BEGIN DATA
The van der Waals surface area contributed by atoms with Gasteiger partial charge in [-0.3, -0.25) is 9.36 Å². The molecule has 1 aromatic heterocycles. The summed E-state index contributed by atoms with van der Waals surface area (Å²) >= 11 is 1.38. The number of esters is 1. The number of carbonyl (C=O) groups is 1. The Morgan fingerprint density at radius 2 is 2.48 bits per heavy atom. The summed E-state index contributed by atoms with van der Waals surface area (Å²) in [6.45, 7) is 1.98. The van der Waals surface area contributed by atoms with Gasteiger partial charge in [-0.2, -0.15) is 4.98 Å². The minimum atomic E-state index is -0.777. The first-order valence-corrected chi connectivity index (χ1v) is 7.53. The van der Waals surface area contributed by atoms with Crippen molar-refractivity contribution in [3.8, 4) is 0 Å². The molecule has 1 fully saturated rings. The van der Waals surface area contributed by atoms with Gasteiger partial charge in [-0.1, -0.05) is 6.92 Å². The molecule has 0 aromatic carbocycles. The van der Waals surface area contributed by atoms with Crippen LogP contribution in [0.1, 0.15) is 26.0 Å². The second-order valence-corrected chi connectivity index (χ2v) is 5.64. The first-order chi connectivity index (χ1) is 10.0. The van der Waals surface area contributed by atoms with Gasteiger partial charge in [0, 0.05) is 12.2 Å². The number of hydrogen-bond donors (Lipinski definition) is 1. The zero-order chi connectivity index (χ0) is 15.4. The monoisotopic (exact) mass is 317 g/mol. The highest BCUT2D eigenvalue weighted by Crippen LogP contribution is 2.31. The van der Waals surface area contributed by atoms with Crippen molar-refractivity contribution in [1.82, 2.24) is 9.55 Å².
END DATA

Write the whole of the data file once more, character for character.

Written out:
The van der Waals surface area contributed by atoms with Gasteiger partial charge in [-0.3, -0.25) is 9.36 Å². The molecule has 1 aromatic heterocycles. The summed E-state index contributed by atoms with van der Waals surface area (Å²) >= 11 is 1.38. The number of esters is 1. The number of carbonyl (C=O) groups is 1. The Morgan fingerprint density at radius 2 is 2.48 bits per heavy atom. The summed E-state index contributed by atoms with van der Waals surface area (Å²) in [6.45, 7) is 1.98. The van der Waals surface area contributed by atoms with Gasteiger partial charge in [-0.2, -0.15) is 4.98 Å². The minimum atomic E-state index is -0.777. The first-order valence-corrected chi connectivity index (χ1v) is 7.53. The van der Waals surface area contributed by atoms with Crippen molar-refractivity contribution in [3.8, 4) is 0 Å². The molecule has 1 fully saturated rings. The van der Waals surface area contributed by atoms with Gasteiger partial charge in [-0.1, -0.05) is 6.92 Å². The molecule has 0 aromatic carbocycles. The van der Waals surface area contributed by atoms with Crippen LogP contribution in [0.1, 0.15) is 26.0 Å². The second-order valence-corrected chi connectivity index (χ2v) is 5.64. The first-order chi connectivity index (χ1) is 10.0. The van der Waals surface area contributed by atoms with Gasteiger partial charge in [0, 0.05) is 12.2 Å². The number of hydrogen-bond donors (Lipinski definition) is 1. The zero-order chi connectivity index (χ0) is 15.4. The monoisotopic (exact) mass is 317 g/mol. The highest BCUT2D eigenvalue weighted by Crippen LogP contribution is 2.31. The van der Waals surface area contributed by atoms with Crippen molar-refractivity contribution in [1.82, 2.24) is 9.55 Å².